I also like what the Spanish company Zed is doing with Planet51, where they have all the downstream capabilities (mobile gaming, MMO, console game etc) and have moved upstream into film to capture all the value themselves. There is still a lot of risk, but by leveraging it across multiple 100 per cent-owned revenue streams including gaming, the relative returns should be better.
However this doesn't always work, as with the Final Fantasy film (which I actually enjoyed despite its faults, both financial and otherwise). The major game companies are becoming equally commercial about how they develop new franchises to reduce the huge financial risks, and this is a potential way for them to match risk and reward better.
In the middle, the solution seems to be either dream outrageously big and take major risk capital (like RealtimeWorlds with APB), or get bought out by someone with the muscle to take on the majors. This could be one of the majors themselves, or one of the big media companies that is late to the gaming industry, but which brings significant brands, media and cash to the table. Otherwise I think this is an increasingly tough space to operate as an independent.
At the small end, it should be about doing things as quickly, cheaply and with as high quality as possible on tiny budgets. There is a huge community of small companies developing innovative casual and even console games in this space. So if you develop a console game for say $200,000, you could make it work economically by selling less than 100,000 units.
For the casual gaming portals like Spil, traffic isn't so much of a question as how to make money from it. I have never like the word "monetisation" as I don't know what it means (I prefer good, old-fashioned "sales"), but the casual games companies have had varying success in making their ad sales models work.
The exception that proves the rule is of course Bigpoint, where they offer the equivalent of PS2 quality games delivered via a web browser. The beauty of their model is that probably less than 1 per cent of their revenue comes from advertising, with most revenues coming from the sale of one-off virtual items/currency and subscription/premium monthly sales (there's that "sales" thing again). They're also really good at balancing those items you pay for so that they don't make the rest of the gaming experience weaker for the free players.
But then again Bigpoint isn't really small any more, which goes to show the value of its model for investors. This is really a consistent theme at the smaller end, as anything which has a Direct Debit or direct payment element (like iPhone apps) is much more investible and therefore more attractive for those looking to sell their companies for a good return.
Q: What do you think will be the successful funding routes for gaming?
Tim Merel: Investments in blockbuster franchises are already the preserve of public companies and mega-private equity, as nobody else has the muscle or can manage the risks. In terms of huge franchise exits, I suspect this means that we will see less of them.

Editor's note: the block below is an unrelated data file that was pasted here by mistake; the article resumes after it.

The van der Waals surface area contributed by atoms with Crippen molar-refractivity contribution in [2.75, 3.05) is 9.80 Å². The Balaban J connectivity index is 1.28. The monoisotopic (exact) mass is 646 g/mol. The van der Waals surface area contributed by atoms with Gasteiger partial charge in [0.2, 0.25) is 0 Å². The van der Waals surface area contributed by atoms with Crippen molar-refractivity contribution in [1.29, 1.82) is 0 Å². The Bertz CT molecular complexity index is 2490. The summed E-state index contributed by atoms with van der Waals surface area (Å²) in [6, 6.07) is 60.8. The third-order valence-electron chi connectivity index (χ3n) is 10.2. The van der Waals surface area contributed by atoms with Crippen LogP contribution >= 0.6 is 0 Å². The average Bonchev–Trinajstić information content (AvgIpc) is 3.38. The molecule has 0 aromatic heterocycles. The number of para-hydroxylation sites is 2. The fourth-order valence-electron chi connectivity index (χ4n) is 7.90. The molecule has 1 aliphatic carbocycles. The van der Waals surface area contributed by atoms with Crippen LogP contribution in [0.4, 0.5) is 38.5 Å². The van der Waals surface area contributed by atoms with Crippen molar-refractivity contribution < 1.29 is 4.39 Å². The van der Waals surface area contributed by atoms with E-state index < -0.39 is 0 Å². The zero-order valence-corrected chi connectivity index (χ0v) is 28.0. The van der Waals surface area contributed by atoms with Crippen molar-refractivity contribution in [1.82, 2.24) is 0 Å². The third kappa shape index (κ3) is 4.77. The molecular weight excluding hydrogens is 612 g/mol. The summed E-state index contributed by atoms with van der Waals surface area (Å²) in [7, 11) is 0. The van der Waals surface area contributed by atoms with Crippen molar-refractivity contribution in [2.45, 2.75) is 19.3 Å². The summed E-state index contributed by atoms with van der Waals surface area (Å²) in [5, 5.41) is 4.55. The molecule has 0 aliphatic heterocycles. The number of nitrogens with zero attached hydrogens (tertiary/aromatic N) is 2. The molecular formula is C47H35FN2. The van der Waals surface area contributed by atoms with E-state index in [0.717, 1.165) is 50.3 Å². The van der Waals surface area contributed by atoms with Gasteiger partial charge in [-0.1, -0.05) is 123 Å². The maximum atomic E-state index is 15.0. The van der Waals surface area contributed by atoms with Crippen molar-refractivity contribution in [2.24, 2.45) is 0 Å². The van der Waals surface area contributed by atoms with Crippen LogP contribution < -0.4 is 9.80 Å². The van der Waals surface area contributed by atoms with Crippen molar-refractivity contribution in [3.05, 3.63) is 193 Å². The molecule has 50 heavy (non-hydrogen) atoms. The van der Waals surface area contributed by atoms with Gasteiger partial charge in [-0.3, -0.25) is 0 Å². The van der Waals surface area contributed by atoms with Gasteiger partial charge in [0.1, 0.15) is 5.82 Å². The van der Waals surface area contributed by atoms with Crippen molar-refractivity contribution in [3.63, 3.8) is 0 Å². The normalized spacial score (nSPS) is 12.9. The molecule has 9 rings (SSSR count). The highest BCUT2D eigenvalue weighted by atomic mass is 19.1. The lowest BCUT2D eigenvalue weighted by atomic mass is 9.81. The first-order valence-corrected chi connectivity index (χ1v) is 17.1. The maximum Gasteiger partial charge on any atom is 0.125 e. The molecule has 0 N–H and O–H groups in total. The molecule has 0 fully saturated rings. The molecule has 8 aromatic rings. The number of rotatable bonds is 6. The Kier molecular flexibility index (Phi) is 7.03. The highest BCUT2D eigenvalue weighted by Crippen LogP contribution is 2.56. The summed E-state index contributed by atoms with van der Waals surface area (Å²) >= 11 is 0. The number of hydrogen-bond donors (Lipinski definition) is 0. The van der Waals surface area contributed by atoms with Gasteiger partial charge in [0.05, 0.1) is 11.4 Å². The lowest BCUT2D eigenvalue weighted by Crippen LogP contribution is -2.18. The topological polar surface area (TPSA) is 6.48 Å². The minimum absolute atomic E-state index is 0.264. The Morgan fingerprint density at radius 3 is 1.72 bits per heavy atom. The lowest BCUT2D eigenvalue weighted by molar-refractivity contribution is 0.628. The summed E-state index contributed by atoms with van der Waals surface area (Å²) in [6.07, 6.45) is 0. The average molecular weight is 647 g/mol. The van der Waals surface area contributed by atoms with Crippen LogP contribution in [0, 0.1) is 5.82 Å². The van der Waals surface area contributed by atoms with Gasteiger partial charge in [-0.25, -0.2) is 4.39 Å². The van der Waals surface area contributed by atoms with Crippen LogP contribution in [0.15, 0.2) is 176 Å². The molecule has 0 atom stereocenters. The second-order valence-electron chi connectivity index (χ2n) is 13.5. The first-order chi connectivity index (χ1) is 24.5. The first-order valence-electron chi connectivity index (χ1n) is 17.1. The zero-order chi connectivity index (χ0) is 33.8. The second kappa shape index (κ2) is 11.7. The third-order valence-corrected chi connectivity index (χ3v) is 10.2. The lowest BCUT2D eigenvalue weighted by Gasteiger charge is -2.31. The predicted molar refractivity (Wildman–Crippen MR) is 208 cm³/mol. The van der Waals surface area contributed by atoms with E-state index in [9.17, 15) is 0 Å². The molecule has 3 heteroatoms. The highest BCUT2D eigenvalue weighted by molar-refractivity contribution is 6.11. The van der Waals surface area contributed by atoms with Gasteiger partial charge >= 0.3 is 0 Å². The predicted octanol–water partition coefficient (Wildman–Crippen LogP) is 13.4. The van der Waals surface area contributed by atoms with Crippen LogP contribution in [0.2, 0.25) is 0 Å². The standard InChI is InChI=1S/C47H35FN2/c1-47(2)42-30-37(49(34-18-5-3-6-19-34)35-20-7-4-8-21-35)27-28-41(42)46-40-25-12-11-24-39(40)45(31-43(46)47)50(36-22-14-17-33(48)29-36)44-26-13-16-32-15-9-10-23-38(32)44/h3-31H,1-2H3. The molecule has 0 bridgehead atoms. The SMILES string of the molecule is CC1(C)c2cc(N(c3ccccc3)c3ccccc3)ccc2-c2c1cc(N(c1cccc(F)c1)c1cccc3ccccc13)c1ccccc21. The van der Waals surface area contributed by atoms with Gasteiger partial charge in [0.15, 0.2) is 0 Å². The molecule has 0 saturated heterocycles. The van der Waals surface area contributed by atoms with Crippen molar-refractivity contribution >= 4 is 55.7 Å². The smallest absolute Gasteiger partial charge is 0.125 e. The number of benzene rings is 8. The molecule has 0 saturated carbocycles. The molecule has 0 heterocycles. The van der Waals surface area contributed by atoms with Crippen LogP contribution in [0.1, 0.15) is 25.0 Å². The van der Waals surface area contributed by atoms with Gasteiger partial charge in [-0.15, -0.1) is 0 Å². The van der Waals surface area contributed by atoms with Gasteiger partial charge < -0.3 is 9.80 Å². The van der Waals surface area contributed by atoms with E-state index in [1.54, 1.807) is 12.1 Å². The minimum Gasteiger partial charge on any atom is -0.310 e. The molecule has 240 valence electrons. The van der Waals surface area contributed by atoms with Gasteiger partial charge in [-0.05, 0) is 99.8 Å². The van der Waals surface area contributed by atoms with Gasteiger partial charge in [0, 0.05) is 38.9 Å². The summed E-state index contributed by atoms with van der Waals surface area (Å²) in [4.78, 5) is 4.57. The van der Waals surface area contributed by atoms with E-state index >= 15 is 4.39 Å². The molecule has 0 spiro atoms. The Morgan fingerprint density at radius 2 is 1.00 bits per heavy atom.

Many of the medium sized studios are living on borrowed time, although the best will survive. Some will adapt to the changes in the industry by exiting to major gaming or media companies to become internal studios to develop franchises (either existing or based on media company brands), while others will go to the wall.
The JV model is also possible, but requires a lot of work from an advisory perspective to make happen. If you haven't navigated the space inside large corporates before, doing this by yourself is challenging. With the right advisor who understands what both you and the corporate need, this isn't easy but it is achievable.
Investment in this middle ground is only for the very brave - like the investors in Realtime Worlds - who are comfortable with the high risk and potentially high rewards. In the same way that financial investors have become increasingly uncomfortable with the hit driven film model, many are equally uncomfortable with the hit driven games model.
The serial nature of gaming development for independents (so develop one, commercialise it, then if it succeeds use the proceeds to develop the next one) scares the life out of most investors. If you have a flop, it's not easy to make your money back. I think there could be an opportunity here for investment in shops which develop platforms for parallel games development, both their own and that of third parties. So act as a Mecca for talent, acting like a kinder, friendlier mini-major. This should be easier to implement for medium-sized online players than traditional independents.
At the smaller end it's all still to play for, so I don't think anyone has the silver bullet here yet. My view is that bootstrapping is good for small teams, as the chances of raising VC money are slim. Angel investment is possible, but if you can do it yourself with your own money and make reasonable returns, there is no shame in not shooting for the moon.
In some ways this is like the very early days in the eighties when companies like SSG in Australia made good livings from their passion for games development, without necessarily walking away as multi-millionaires.
The model which I think holds great potential at the small end is the majors setting up dedicated investment funds (as opposed to the standard publisher model) to provide the capital required for development (effectively a VC 'A' round), then picking the best developments for significant marketing and distribution support as the equivalent of a 'B' or 'C' round. Basically gaming majors acting as corporate VCs like Intel Capital or SAP Ventures. Right now most aren't set up for it, but with the right people and approach there is a lot they could do here.
Q: And the bottom line - given the current economic climate, are you optimistic about the future of investment in gaming?
Tim Merel: I wouldn't be so focused on it if I wasn't!
Tim Merel is director at IBIS Capital. Interview by Phil Elliott.